Saturday, August 4, 2012

American Gods by Neil Gaiman

I watched a graduation speech that Neil Gaiman gave this year, which left me wanting to read some of his writing. I have never read a book like this one, and it amazes me that Gaiman was able to think up such an intricate and ultimately fulfilling plot. He takes as an underlying assumption that individuals brought their gods with them when they came to America. These immigrants then forgot about their gods, leaving them on the fringes of society, trying to survive on whatever scraps of belief they can get. Odin is a swindler; the Egyptian gods run a funeral parlor in Cairo, Illinois; djinns drive taxis in New York. When these old gods come up against the new American gods, such as television and interstates, an ex-prisoner named Shadow gets caught up in the drama.

This book is certainly good art.

Tuesday, July 17, 2012

The Partly Cloudy Patriot by Sarah Vowell

This book was a $1 acquisition and was a dollar well spent. Vowell is funny, and I agree with her politics, which makes for a good combination. Her descriptions of her life and love of history made me smile, and her explanation of what it felt like to be at Bush II's inauguration made me laugh. For this fairly middle-of-the-road liberal, this made for good commentary.

Thursday, July 12, 2012

Apartment Gardening: Plants, Projects, and Recipes for Growing Food in Your Urban Home by Amy Pennington

A good friend of mine gave my husband and I this book (and a composting pail) for a wedding present. Pennington gives some great advice on making the most of any size space. She helped me figure out what size pots to buy and also led me to the conclusion that my plants died last year due to lack of water and not because of unrelenting sun.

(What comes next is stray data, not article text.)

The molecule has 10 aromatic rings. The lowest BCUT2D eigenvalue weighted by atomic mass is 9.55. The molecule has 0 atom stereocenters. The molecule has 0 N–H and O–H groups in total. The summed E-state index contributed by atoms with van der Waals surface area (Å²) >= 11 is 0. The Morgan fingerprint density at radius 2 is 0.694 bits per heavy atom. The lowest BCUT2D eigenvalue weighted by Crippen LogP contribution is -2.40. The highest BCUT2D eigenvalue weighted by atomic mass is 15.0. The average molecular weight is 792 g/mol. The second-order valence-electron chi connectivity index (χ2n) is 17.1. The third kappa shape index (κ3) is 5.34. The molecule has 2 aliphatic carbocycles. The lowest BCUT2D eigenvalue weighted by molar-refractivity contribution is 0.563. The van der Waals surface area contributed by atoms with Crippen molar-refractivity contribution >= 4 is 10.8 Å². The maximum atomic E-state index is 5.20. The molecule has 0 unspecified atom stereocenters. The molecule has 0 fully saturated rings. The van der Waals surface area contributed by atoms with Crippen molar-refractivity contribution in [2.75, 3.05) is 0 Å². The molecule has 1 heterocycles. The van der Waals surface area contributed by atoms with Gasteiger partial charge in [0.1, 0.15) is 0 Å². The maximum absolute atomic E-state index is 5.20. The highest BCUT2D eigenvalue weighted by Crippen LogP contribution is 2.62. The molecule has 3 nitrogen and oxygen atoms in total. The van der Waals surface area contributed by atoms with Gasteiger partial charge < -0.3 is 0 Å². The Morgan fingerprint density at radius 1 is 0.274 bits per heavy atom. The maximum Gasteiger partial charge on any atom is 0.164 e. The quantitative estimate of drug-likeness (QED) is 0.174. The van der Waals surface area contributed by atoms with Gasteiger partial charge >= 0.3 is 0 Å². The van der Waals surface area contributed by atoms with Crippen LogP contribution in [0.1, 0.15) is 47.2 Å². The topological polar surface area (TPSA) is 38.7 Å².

I have 5 basil plants...I also make a lot of pesto.

Monday, June 11, 2012

Homeward Bound

This is the second time I have read this book. The first time I read it I was an undergrad, and I thoroughly hated it. This time around, I have a much better grounding in the historiography and can appreciate what a notable book this is. May takes an interesting approach to the Cold War by largely ignoring international relations in favor of examining the effect of the war on nuclear families. Her chapters on sexuality are especially interesting. As a bonus, the class discussion had a tenancy to turn to riotous laughter and some interesting discussions about pornography.

Get it? The people on the bus are "homeward bound."Admittedly, not one of my finer ones.

Between the Devil and the Deep Blue Sea: Merchant Seamen, Pirates and the Anglo-American Maritime World, 1700-1750 by Marcus Rediker

Pirates! Merchant seamen! The Royal Navy! And also commodities trading, a lot of commodities trading. This book was another read for my Atlantic World seminar. What better way to talk about the Atlantic than by discussing the men who made the transnational exchanges possible? Admittedly, this book has a Eurocentric orientation, but the English/European perspective is an important one to consider, even if it is not the only one.

The chapters on maritime culture are particularly fascinating; if you are interested in what seamen did and how they viewed themselves, then this book will give you a good (scholarly) understanding. If you are looking for swashbuckling adventure, read Captain Blood instead. Also, go to the Pirate Museum in Key West, FL.